J.J. Fitzpatrick et al. / Journal of Food Engineering 61 (2004) 399405 Table 2 Powder ow properties and physical properties (dE is the eective angle of internal friction; /W is the angle of wall friction) Powder Tomato Salt 200 Cocoa Corn our Sugar 140 Wheat our Soy our Corn starch Tea NFM Maltodextrin Cellulose Salt 140 Flow index (c ) 1.1 1.3 1.5 1.5 1.6 1.6 2 2.1 2.6 3.8 4.9 6.1 6.3 dE () 54 65 48 52 51 42 46 42 40 52 48 42 46 /W () 20.7 26.2 17.3 13 19.1 13.2 18.2 14.7 26.6 15.9 19.7 11.8 27.3 Particle size (lm) 320 5.8 7.6 49 12 51 20.5 11.9 25 43 55 43 12 Moisture content (%w/w) 17.8 0.04 4.4 9 0.06 10 6.2 10 6.6 4.6 4.3 5 0.04 Bulk density (kg/m3 ) 890 870 360 730 710 710 600 760 910 690 600 410 1170

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Particle density (kg/m3 ) 1490 2210 1450 1490 1610 1480 1430 1510 1570 1310 1390 1550 2200

3.5 3 salt 140 shear stress (kPa) 2.5 2 1.5 1 0.5 0 0 2 4 6 normal stress (kPa) tea salt 200 tomato sugar 140 corn starch corn flour

Fig. 8. Food powder wall yield loci.

signicant relationships could be established between powder physical properties and wall friction, and there was no relationship with ow index either. This is due to the increased complexity of having to consider the wall material properties and how they interact with the powder. 3.2. Hopper design The measured angles of wall friction and internal friction for each of the powders were applied in Jenikes methodology to estimate the minimum conical hopper angle for mass ow and the ow factor . The results are presented for each powder in Table 3 in order of decreasing angle of wall friction. The hopper angle varied from 55 to 75. A 70 hopper angle is often used as a rule of thumb for achieving mass ow, however this is insucient for a number of the food powders tested. Alternatively, changing from a conical hopper to a wedge hopper will reduce the hopper angle requirement by 1012 (Marinelli & Carson, 1992). Plotting angle of wall friction versus the calculated minimum hopper angle for each of the powders shows that this has the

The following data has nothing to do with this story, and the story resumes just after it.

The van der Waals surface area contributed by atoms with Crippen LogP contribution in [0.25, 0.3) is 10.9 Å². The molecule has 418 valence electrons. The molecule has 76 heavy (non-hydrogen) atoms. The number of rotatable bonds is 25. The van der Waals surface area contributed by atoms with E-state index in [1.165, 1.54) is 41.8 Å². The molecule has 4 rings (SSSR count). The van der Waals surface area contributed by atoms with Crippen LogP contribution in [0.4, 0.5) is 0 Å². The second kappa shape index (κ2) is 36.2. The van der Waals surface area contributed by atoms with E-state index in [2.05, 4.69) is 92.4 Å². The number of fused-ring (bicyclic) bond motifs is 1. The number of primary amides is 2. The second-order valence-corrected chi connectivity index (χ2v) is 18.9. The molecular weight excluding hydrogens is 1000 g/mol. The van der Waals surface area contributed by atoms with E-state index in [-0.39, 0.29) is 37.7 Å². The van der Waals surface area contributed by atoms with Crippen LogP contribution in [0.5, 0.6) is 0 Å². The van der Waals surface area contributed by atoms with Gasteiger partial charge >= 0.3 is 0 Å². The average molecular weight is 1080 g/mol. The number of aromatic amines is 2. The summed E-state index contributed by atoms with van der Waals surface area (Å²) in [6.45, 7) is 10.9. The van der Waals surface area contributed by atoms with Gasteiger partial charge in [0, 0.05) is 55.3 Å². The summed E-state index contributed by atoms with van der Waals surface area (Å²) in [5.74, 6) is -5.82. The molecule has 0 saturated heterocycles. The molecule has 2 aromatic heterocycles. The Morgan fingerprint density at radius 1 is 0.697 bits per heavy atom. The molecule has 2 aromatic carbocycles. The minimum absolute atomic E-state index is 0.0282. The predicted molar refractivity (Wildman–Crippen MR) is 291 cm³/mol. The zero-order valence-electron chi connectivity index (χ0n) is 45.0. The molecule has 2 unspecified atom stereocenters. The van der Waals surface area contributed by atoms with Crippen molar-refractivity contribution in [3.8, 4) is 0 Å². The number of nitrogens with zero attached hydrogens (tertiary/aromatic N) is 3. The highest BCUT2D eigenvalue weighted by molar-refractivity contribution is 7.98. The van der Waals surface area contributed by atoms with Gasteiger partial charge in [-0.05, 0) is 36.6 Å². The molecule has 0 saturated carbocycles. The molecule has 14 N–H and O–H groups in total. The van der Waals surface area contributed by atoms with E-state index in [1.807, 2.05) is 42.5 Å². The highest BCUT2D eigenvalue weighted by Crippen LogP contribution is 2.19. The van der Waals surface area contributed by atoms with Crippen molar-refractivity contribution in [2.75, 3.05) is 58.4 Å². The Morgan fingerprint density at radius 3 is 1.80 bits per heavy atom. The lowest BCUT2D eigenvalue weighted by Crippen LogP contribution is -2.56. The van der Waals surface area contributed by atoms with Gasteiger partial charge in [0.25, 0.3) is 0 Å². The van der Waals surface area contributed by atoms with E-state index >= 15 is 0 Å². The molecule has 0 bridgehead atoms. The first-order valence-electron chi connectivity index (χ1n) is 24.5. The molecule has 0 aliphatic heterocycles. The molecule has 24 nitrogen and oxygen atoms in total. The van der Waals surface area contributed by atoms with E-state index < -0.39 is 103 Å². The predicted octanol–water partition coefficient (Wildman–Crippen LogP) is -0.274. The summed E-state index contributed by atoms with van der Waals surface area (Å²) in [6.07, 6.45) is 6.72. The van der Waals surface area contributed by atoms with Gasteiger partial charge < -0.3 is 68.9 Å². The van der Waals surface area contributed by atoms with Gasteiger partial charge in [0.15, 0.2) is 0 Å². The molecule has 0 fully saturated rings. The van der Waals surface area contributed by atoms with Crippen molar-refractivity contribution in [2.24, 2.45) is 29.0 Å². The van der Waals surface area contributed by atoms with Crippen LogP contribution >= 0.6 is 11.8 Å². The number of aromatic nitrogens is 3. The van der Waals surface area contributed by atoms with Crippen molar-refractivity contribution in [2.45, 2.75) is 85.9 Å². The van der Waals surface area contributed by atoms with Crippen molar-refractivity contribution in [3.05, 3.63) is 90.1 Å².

Fig. 7. Relationship between physical properties and ow index of the powders: (a) particle size; (b) moisture content; (c) bulk density.

wide variation in values of angles of wall friction for the powders, ranging from around 12 to over 27. No